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Key Considerations

■ Executive description of engagement. Write a sentence or two describing in plain, nontechnical English what the deal is about, including a clear statement establishing the business advantage to be gained by entering into the contract. For example, “The license of a new expense tracking application designed to identify duplicate expenses more readily. Expected cost savings are projected to be $500,000 per year.” This type of description helps all those involved in the process immediately understand the nature of the transaction.

■ Useful life. Establish the anticipated duration of the contract, including desired renewal terms. In particular, if professional services will be rendered, what is the expected duration of those services (e.g., if software will be implemented, the duration of that implementation)? Will services take only a few weeks or will the services extend over many months? The longer the term of services, the greater the need for contractual protections relating to project management and cost control. Similarly, if a license is being granted, is the software being licensed for a term of years or perpetually? If for a term of years, the agreement should address renewal rights and the costs for renewal, including price protection for those renewals. Technology is constantly involving. In many cases, leading-edge products today are yesterday’s news in just a few years. This is why many technology agreements generally have relatively short initial terms (e.g., 2-5 years). The customer needs the ability to move to the next “big thing” and not be tied to outdated technology.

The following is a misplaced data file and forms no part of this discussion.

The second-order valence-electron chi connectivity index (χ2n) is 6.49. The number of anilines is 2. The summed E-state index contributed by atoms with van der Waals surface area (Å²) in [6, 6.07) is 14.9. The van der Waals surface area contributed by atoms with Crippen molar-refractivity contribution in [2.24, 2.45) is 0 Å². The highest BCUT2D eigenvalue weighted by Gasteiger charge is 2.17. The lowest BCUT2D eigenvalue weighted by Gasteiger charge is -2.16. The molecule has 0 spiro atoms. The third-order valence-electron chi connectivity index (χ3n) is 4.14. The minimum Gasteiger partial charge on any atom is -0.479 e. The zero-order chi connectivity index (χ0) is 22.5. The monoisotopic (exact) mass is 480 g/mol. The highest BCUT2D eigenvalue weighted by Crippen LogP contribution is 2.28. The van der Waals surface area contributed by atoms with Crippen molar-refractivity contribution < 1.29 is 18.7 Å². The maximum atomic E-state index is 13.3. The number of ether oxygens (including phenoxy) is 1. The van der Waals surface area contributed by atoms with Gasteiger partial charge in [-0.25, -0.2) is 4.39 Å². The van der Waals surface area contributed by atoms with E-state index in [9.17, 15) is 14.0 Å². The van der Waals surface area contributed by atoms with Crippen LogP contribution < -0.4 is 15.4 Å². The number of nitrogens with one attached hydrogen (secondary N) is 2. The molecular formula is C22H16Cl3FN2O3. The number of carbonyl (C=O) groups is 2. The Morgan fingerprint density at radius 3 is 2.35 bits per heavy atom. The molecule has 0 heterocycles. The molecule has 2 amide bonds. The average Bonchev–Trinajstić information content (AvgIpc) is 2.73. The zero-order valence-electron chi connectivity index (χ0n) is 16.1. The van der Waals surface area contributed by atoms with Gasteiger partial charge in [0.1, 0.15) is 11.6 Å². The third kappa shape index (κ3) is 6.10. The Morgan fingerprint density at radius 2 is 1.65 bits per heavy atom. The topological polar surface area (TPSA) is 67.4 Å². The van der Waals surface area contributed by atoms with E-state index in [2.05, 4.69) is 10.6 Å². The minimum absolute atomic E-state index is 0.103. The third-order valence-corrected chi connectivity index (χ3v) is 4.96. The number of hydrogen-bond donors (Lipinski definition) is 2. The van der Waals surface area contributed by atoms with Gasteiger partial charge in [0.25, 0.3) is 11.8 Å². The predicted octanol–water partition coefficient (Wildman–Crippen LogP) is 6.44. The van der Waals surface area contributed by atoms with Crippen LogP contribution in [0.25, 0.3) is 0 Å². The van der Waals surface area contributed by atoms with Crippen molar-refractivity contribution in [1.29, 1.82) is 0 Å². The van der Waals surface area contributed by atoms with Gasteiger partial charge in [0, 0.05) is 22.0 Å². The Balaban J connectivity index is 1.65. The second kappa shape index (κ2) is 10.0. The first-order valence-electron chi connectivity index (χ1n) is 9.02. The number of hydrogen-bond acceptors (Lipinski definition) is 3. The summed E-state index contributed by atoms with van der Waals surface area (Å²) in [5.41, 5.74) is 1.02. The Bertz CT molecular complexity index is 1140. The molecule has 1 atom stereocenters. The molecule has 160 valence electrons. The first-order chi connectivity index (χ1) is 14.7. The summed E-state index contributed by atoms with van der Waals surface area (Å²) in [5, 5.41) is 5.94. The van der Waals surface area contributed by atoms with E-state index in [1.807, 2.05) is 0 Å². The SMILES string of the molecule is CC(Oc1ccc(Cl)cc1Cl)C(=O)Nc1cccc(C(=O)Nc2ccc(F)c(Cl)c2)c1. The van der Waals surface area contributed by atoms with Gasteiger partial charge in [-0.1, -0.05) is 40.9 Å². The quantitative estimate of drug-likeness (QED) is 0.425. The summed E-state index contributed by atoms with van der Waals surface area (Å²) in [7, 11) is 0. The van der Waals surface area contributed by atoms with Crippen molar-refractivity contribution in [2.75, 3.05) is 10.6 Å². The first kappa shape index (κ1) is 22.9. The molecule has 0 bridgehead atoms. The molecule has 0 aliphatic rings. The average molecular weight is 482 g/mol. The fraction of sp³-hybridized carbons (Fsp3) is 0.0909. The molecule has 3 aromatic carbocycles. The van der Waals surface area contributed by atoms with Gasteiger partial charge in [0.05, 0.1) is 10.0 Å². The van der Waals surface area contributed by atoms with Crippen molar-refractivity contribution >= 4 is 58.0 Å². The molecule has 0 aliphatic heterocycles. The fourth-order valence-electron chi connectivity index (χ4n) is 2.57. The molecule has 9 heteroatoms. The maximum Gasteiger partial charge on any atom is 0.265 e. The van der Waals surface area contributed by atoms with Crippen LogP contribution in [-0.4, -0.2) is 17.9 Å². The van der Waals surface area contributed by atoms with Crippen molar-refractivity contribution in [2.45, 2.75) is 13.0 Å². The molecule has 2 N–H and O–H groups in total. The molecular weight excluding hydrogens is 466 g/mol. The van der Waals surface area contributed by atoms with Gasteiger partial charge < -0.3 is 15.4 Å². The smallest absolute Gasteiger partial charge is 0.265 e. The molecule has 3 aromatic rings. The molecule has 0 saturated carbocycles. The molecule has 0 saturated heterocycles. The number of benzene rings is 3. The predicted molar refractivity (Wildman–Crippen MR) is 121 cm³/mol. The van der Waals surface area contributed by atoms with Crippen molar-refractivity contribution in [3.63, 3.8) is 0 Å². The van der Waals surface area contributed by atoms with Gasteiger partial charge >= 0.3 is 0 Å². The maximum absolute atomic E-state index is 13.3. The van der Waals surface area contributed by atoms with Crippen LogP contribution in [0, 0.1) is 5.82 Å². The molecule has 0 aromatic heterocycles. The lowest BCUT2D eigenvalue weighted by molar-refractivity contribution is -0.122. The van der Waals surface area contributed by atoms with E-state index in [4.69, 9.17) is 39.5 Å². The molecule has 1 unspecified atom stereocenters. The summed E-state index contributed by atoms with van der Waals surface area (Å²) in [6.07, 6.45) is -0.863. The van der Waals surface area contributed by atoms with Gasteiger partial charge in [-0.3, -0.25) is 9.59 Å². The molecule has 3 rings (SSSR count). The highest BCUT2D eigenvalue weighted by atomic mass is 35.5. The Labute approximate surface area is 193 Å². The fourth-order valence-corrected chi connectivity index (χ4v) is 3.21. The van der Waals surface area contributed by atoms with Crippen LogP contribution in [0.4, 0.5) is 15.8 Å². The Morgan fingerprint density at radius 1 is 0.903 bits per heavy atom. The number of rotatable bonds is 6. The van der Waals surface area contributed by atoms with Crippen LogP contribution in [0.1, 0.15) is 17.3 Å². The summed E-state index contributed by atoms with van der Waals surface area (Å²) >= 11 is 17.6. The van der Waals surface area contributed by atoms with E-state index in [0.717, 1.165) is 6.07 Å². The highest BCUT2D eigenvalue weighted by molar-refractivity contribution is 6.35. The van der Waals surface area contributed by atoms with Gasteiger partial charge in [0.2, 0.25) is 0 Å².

■ Expected fees. Describe the compensation due to the vendor over the life of the contract, including a breakdown of all first-year fees (e.g., license, professional services, implementation, customization, hardware, and telecommunications fees). If the fees cannot be completely defined at the outset, good faithestimates should be provided. If estimates are not possible, evaluation of the deal is likely premature. Even a “ball-park” figure can greatly assist in determining the approach to the contract. As a general rule, the larger the engagement, the greater the leeway the vendor will have in entertaining proposed revisions to its contract or in considering the customer’s form agreement. That is, while it may be completely inappropriate for a customer to attempt to use its own form agreement for a $10,000 off-the-shelf software license, it may be entirely appropriate to use the customer’s form in larger transactions.

■ Understand the solution. Make sure the vendor’s solution is fully understood. Is it a software application that is locally installed on the customer’s own systems? Is it a cloud solution residing on the vendor’s own servers? Does the vendor have no technology infrastructure and its cloud solution is actually hosted using a third-party hosting facility? Is the vendor’s solution a combination of locally installed software and cloud services? All too frequently, these basic questions are not answered before review of the proposed contract is commenced.


■ Consider how critical this service or product is to the company.

■ Is this a customer-facing application?

■ Where will the services/hosting be performed?

■ Is the vendor located offshore?